‘Dear friends’ – Bishop Vincent’s Homily from 7 January 2018

Homily for the Epiphany of the Lord and Professions of Sister Teresa and Sister Maria
Bishop Vincent Long OFM Conv.

Most Reverend Vincent Long Van Nguyen OFM Conv DD STL, Bishop of Parramatta

Homily for the Solemnity of the Epiphany of the Lord in Year B with the First Profession of Sister Teresa Bui Thanh Tam and Perpetual Profession of Sister Maria Doan Thanh Thao of the Missionary Sisters of the Blessed Virgin Mary, Queen of the World at St Patrick’s Cathedral, Parramatta

7 January 2018

 

 

Dear friends,

“Life is like a box of chocolates and you never know what you are going to get.” That saying made famous by the film Forrest Gump suggests life is a mysterious journey and we must be ready for surprises. We may not be able to dictate how our lives unfold. But when we are open to be formed by the journey, even those parts that remain unknown to us, we can facilitate the grace of our own transformation. When we are open to the stirrings of the Spirit from deep within, like Elijah hearing God’s voice in the gentle breeze, we can be led to surprising places.

Today we celebrate the Feast of Epiphany which is God revealing himself in a way that surprises, challenges, enlightens and transforms us. In ancient times, the revelation of Jesus’ divinity breaking through to all the world was seen in not only the visit of the Magi, but in Jesus’ baptism and the Wedding at Cana. These are pivotal moments where Christ shatters preconceptions and expectations to reveal God in new ways to new peoples. Indeed, these moments of divine rupture have taken place throughout human history, if only we are open and responsive to them.

Isaiah is one of the prophets who are able to recognise the moments of divine rupture at the critical juncture in Jewish history. As the exiles return to their devastated homeland, they are exhausted, confused and demoralised. Isaiah, however, re-energises them with a vision of a new Jerusalem. It will be much more than the Jerusalem of the good old days. Isaiah speaks of a Messianic Age where Jerusalem will be a light to all the nations and a house for all the peoples. At the height of Jewish monarchy, Solomon built a golden temple as a monument to himself and vassal states had to pay tributes to him. It was a system of monopoly and oppression. The old Jerusalem was elitist and exclusionary. The new Jerusalem that Isaiah speaks about has God, not Solomon, in charge. It points to a wondrous future filled with justice, integrity, joy and hope for all. Isaiah enables God’s people to grasp the hidden meanings of their journey into and out of exile.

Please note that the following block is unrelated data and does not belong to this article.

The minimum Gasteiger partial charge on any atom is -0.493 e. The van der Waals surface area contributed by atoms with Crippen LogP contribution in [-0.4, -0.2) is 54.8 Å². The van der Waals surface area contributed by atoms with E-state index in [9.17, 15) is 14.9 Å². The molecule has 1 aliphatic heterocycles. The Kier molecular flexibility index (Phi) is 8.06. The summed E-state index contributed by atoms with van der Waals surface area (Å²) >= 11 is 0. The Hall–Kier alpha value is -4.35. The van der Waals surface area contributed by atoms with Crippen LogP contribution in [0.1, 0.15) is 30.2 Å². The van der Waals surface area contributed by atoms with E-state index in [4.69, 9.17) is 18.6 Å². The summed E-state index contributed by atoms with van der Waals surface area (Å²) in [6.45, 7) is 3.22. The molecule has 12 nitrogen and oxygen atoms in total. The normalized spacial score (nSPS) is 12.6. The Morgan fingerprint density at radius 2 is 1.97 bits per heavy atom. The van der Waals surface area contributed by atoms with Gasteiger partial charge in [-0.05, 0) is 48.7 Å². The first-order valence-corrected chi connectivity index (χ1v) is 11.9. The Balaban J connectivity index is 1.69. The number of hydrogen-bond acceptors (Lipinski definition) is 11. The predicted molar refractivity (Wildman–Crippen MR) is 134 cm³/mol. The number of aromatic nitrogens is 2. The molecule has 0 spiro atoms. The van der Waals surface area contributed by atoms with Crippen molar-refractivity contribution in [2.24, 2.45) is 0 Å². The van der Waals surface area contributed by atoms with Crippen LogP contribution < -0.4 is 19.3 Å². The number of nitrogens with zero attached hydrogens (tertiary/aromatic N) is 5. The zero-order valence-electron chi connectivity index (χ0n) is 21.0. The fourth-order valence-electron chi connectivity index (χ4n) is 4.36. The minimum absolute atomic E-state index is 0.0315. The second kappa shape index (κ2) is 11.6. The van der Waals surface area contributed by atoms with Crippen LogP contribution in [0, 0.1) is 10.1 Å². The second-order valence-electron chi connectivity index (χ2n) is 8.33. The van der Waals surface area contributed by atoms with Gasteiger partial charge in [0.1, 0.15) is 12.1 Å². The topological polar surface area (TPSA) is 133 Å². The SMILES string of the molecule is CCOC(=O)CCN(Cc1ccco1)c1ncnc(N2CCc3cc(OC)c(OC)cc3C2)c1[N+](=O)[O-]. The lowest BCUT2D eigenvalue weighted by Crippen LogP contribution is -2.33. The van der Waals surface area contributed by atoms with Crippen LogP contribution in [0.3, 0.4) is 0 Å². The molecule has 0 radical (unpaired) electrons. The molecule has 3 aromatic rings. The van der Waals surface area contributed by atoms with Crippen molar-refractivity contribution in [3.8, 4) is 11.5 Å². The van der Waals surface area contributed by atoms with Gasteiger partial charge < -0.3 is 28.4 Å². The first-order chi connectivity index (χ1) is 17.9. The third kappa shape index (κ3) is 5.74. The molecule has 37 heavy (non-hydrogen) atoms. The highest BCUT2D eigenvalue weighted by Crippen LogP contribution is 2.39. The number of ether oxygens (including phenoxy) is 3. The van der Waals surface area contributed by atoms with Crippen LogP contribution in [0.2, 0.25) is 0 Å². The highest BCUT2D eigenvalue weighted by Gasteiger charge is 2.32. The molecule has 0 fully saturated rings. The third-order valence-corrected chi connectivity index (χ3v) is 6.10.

His words also enlighten and challenge us as we seek to understand and to live the meaning of our experience in the Church and in the world. In so many ways, we feel like the Jewish exiles facing the monumental task of rebuilding from the ground up after the devastation of the clerical sexual abuse crisis. The future of the Church, like the new Jerusalem Isaiah speaks of, will not be revitalised by way of simply repeating what was done in the past. It will not be simply a restoration project or doing the old things better. Rather, we must have the courage to do new things; we must be open to the Spirit leading us to new horizons even as we tend to revert to the old ways.

This is also the thrust of the Magi story. In embarking on a long and assiduous journey that brought them to many unknown destinations, the three kings were true pilgrims: always open to new learnings, attentive to hidden meanings and ready to be challenged by new horizons. They learn to discover the God they were not looking for: the God of the poor and rejected; the God not of the palace but of the squalor; the God who breaks through boundaries of race, culture and social status.

Dear friends,

Today, we witness the religious profession of Sr Teresa and Sr Maria. Like the Magi, they have embarked on a journey of vulnerable trust. Their vowed life of poverty, chastity and obedience is not so much a denial of their human needs as a means to radical discipleship. The vows enable them to embody more fully the boundary crossing spirit of Jesus and to witness to the “more” of life and the mystery of the God of love often manifested in unfamiliar places and people. The God who formed them in their mother’s womb continues to guide them, at times off the beaten track and into a great unknown. And yet, if we are sensitive to his nudging and willing to go into the deep, he will make us into his instruments. The star over us is ever calling us to march forward with courage, to break loose from our comfort and security to a life open to the kingdom vision of integrity, solidarity and justice for all.

In envisioning a messianic future of God’s chosen people beyond the exile, Isaiah encourages them to walk into new horizons. The revelation of God in Jesus also commits those who are participants in the mystery to open themselves to the divine rupture. Thus our celebration today calls us to embrace not the certitudes of the past but the insecurity of vulnerable trust. In many ways, we follow the footsteps of God’s people and those of the Magi. We are called to walk out of our set boundaries into God’s expansive horizons. Let us pray that guided by a future to unfold before us, we may not be afraid to embrace the unknown pathways of faith, hope and love. May God of the journey accompany and form us into his people and his instruments for the transformation of the world.

 

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